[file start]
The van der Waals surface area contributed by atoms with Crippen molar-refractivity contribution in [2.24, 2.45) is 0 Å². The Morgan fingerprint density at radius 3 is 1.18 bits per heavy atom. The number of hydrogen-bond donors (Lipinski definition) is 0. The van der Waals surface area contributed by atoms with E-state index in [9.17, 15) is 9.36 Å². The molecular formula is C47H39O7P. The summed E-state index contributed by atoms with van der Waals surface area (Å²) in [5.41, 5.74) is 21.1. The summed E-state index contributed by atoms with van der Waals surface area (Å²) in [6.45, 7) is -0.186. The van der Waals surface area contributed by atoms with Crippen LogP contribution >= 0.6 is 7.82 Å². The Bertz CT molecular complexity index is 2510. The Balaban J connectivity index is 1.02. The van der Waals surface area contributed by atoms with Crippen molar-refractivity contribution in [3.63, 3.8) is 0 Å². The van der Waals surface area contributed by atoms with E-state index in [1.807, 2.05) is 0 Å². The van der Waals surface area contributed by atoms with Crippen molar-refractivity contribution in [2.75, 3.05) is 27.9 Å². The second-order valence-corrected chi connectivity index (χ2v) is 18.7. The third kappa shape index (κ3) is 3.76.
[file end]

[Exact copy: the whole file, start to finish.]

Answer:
The van der Waals surface area contributed by atoms with Crippen molar-refractivity contribution in [2.24, 2.45) is 0 Å². The Morgan fingerprint density at radius 3 is 1.18 bits per heavy atom. The number of hydrogen-bond donors (Lipinski definition) is 0. The van der Waals surface area contributed by atoms with E-state index in [9.17, 15) is 9.36 Å². The molecular formula is C47H39O7P. The summed E-state index contributed by atoms with van der Waals surface area (Å²) in [5.41, 5.74) is 21.1. The summed E-state index contributed by atoms with van der Waals surface area (Å²) in [6.45, 7) is -0.186. The van der Waals surface area contributed by atoms with Crippen LogP contribution >= 0.6 is 7.82 Å². The Bertz CT molecular complexity index is 2510. The Balaban J connectivity index is 1.02. The van der Waals surface area contributed by atoms with Crippen molar-refractivity contribution in [3.63, 3.8) is 0 Å². The van der Waals surface area contributed by atoms with E-state index in [1.807, 2.05) is 0 Å². The van der Waals surface area contributed by atoms with Crippen molar-refractivity contribution in [2.75, 3.05) is 27.9 Å². The second-order valence-corrected chi connectivity index (χ2v) is 18.7. The third kappa shape index (κ3) is 3.76.